King Lear: the Role of the Fool
In the play King Lear, by William Shakespeare, there are many intriguing characters. Perhaps the most intriguing of them all is the fool. The fool seems to exist outside the play appearing and disappearing without warning. The fool is, however, a necessary character to the evolution of Lear's character, since he is the personification of truth and reason. The fool serves to show Lear how he is going insane, as well as to attempt to delay this inevitability. The fool also demonstrates to Lear the truths about people around him, and tries to point out what treachery and deceit they wish upon him. When Lear is too far-gone to heed the advice and knowledge of the fool, he vanishes without a trace no longer useful, or needed.
Right from the beginning of the play Lear shows sings of insanity. Dividing up his kingdom, for the reasons he stated, may seem to be a wise thing to do. Not trusting Cordelia, however, is a sing of insanity, as she is the only daughter who truly loved him. The fool, throughout the entire time he is in the play, is attempting to point out these insane actions and delay Lear's insanity as much as he can. The fool, however, does not tell Lear directly that he is going insane, "Then I prithee be merry. Thy will shalt not go slipshod"(I. IV. 11-12). The fool uses riddles and jokes to convey his message to Lear. Even when Lear's insanity was causing the fool discomfort,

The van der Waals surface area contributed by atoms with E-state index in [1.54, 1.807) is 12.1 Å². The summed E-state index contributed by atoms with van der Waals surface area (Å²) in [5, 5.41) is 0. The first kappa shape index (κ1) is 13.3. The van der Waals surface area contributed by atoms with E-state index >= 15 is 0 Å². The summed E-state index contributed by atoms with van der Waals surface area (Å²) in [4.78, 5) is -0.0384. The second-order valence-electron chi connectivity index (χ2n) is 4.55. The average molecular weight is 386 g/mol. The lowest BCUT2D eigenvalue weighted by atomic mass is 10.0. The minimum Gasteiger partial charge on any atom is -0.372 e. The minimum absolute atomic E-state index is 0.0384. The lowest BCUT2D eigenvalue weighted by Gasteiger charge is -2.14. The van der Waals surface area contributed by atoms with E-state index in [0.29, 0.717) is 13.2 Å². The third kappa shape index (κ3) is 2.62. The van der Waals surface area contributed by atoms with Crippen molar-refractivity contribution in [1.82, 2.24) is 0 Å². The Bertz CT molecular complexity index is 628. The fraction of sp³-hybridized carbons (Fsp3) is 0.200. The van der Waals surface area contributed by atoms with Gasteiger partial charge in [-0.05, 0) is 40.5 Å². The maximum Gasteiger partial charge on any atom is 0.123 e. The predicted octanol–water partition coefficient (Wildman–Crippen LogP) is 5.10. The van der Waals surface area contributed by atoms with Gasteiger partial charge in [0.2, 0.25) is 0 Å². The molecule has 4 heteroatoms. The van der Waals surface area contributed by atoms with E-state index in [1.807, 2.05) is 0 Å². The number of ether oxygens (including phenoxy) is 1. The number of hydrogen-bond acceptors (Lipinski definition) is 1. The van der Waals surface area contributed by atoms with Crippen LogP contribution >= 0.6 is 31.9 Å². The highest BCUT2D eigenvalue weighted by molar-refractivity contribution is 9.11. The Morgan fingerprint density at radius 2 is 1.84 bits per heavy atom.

Blow winds and crack your cheeks! Rage! Blow! Your cataracts and huricanoes, spout till you have drenched our steeples, drowned the cocks! You sulph'rous and thought-executing fire, vaunt-couriers of oak-cleaving thunderbolts, singe my white head (III. II. 1-3),
the fool stayed by his side and tried to convince Lear to go inside, "O nuncle, court holy water in a dry house is better than this rain water out o'door" (III. II. 10-11). He doesn't care about his well being he just wants to help the King any way he can.
The fool also helps Lear by...